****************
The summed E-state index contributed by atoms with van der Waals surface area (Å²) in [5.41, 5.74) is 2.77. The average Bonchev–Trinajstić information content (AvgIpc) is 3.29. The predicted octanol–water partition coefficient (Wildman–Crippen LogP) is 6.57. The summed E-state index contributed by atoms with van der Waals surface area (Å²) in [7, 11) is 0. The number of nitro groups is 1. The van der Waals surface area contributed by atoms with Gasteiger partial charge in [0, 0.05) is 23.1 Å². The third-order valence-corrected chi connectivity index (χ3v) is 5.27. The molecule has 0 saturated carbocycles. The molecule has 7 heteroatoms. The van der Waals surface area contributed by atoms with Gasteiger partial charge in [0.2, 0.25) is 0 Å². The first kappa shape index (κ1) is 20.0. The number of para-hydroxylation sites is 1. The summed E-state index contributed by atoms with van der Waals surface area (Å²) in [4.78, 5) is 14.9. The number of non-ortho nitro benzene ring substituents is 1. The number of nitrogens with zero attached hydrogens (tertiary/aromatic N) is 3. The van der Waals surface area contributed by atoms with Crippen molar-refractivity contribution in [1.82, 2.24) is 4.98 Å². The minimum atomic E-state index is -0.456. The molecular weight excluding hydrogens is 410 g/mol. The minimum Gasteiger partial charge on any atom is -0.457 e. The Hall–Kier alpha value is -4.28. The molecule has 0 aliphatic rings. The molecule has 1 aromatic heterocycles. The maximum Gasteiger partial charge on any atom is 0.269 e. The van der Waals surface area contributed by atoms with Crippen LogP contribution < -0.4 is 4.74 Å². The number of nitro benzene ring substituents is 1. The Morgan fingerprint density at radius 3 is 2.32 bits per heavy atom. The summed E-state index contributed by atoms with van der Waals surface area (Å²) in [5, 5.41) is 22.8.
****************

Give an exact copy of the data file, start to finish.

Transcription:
The summed E-state index contributed by atoms with van der Waals surface area (Å²) in [5.41, 5.74) is 2.77. The average Bonchev–Trinajstić information content (AvgIpc) is 3.29. The predicted octanol–water partition coefficient (Wildman–Crippen LogP) is 6.57. The summed E-state index contributed by atoms with van der Waals surface area (Å²) in [7, 11) is 0. The number of nitro groups is 1. The van der Waals surface area contributed by atoms with Gasteiger partial charge in [0, 0.05) is 23.1 Å². The third-order valence-corrected chi connectivity index (χ3v) is 5.27. The molecule has 0 saturated carbocycles. The molecule has 7 heteroatoms. The van der Waals surface area contributed by atoms with Gasteiger partial charge in [0.2, 0.25) is 0 Å². The first kappa shape index (κ1) is 20.0. The number of para-hydroxylation sites is 1. The summed E-state index contributed by atoms with van der Waals surface area (Å²) in [4.78, 5) is 14.9. The number of non-ortho nitro benzene ring substituents is 1. The number of nitrogens with zero attached hydrogens (tertiary/aromatic N) is 3. The van der Waals surface area contributed by atoms with Crippen molar-refractivity contribution in [1.82, 2.24) is 4.98 Å². The minimum atomic E-state index is -0.456. The molecular weight excluding hydrogens is 410 g/mol. The minimum Gasteiger partial charge on any atom is -0.457 e. The Hall–Kier alpha value is -4.28. The molecule has 0 aliphatic rings. The molecule has 1 aromatic heterocycles. The maximum Gasteiger partial charge on any atom is 0.269 e. The van der Waals surface area contributed by atoms with Crippen LogP contribution < -0.4 is 4.74 Å². The number of nitro benzene ring substituents is 1. The Morgan fingerprint density at radius 3 is 2.32 bits per heavy atom. The summed E-state index contributed by atoms with van der Waals surface area (Å²) in [5, 5.41) is 22.8.